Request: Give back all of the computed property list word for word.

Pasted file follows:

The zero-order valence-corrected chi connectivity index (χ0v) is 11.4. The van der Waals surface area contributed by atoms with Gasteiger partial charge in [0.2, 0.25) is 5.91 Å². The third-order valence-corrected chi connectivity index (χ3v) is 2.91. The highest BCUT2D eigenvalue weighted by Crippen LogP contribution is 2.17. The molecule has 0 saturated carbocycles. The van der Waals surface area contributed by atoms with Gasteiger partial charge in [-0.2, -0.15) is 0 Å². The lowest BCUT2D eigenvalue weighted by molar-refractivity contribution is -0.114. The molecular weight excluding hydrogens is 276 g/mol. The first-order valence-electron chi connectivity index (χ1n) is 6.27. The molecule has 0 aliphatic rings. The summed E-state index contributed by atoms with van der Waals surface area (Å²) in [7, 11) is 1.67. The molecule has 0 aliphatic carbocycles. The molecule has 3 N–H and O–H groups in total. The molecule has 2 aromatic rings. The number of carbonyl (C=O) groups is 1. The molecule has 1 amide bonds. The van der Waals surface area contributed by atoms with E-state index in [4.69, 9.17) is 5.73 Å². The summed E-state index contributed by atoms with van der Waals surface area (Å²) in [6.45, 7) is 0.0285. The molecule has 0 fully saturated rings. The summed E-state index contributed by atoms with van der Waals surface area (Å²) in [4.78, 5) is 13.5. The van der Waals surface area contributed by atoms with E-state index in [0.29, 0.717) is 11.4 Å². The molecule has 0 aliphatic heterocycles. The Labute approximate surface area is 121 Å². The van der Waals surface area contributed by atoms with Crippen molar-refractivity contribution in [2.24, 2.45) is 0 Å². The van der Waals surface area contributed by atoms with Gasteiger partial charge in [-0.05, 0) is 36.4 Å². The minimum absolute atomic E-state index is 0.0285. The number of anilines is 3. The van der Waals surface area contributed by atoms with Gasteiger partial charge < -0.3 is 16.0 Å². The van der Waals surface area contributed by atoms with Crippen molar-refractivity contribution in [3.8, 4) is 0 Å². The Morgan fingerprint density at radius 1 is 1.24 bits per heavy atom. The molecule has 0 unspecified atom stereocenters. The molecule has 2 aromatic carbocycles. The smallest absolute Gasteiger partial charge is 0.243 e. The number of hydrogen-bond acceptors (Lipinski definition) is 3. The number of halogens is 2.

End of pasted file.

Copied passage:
The zero-order valence-corrected chi connectivity index (χ0v) is 11.4. The van der Waals surface area contributed by atoms with Gasteiger partial charge in [0.2, 0.25) is 5.91 Å². The third-order valence-corrected chi connectivity index (χ3v) is 2.91. The highest BCUT2D eigenvalue weighted by Crippen LogP contribution is 2.17. The molecule has 0 saturated carbocycles. The van der Waals surface area contributed by atoms with Gasteiger partial charge in [-0.2, -0.15) is 0 Å². The lowest BCUT2D eigenvalue weighted by molar-refractivity contribution is -0.114. The molecular weight excluding hydrogens is 276 g/mol. The first-order valence-electron chi connectivity index (χ1n) is 6.27. The molecule has 0 aliphatic rings. The summed E-state index contributed by atoms with van der Waals surface area (Å²) in [7, 11) is 1.67. The molecule has 0 aliphatic carbocycles. The molecule has 3 N–H and O–H groups in total. The molecule has 2 aromatic rings. The number of carbonyl (C=O) groups is 1. The molecule has 1 amide bonds. The van der Waals surface area contributed by atoms with E-state index in [4.69, 9.17) is 5.73 Å². The summed E-state index contributed by atoms with van der Waals surface area (Å²) in [6.45, 7) is 0.0285. The molecule has 0 fully saturated rings. The summed E-state index contributed by atoms with van der Waals surface area (Å²) in [4.78, 5) is 13.5. The van der Waals surface area contributed by atoms with E-state index in [0.29, 0.717) is 11.4 Å². The molecule has 0 aliphatic heterocycles. The Labute approximate surface area is 121 Å². The van der Waals surface area contributed by atoms with Crippen molar-refractivity contribution in [2.24, 2.45) is 0 Å². The van der Waals surface area contributed by atoms with Gasteiger partial charge in [-0.05, 0) is 36.4 Å². The minimum absolute atomic E-state index is 0.0285. The number of anilines is 3. The van der Waals surface area contributed by atoms with Gasteiger partial charge < -0.3 is 16.0 Å². The van der Waals surface area contributed by atoms with Crippen molar-refractivity contribution in [3.8, 4) is 0 Å². The Morgan fingerprint density at radius 1 is 1.24 bits per heavy atom. The molecule has 0 unspecified atom stereocenters. The molecule has 2 aromatic carbocycles. The smallest absolute Gasteiger partial charge is 0.243 e. The number of hydrogen-bond acceptors (Lipinski definition) is 3. The number of halogens is 2.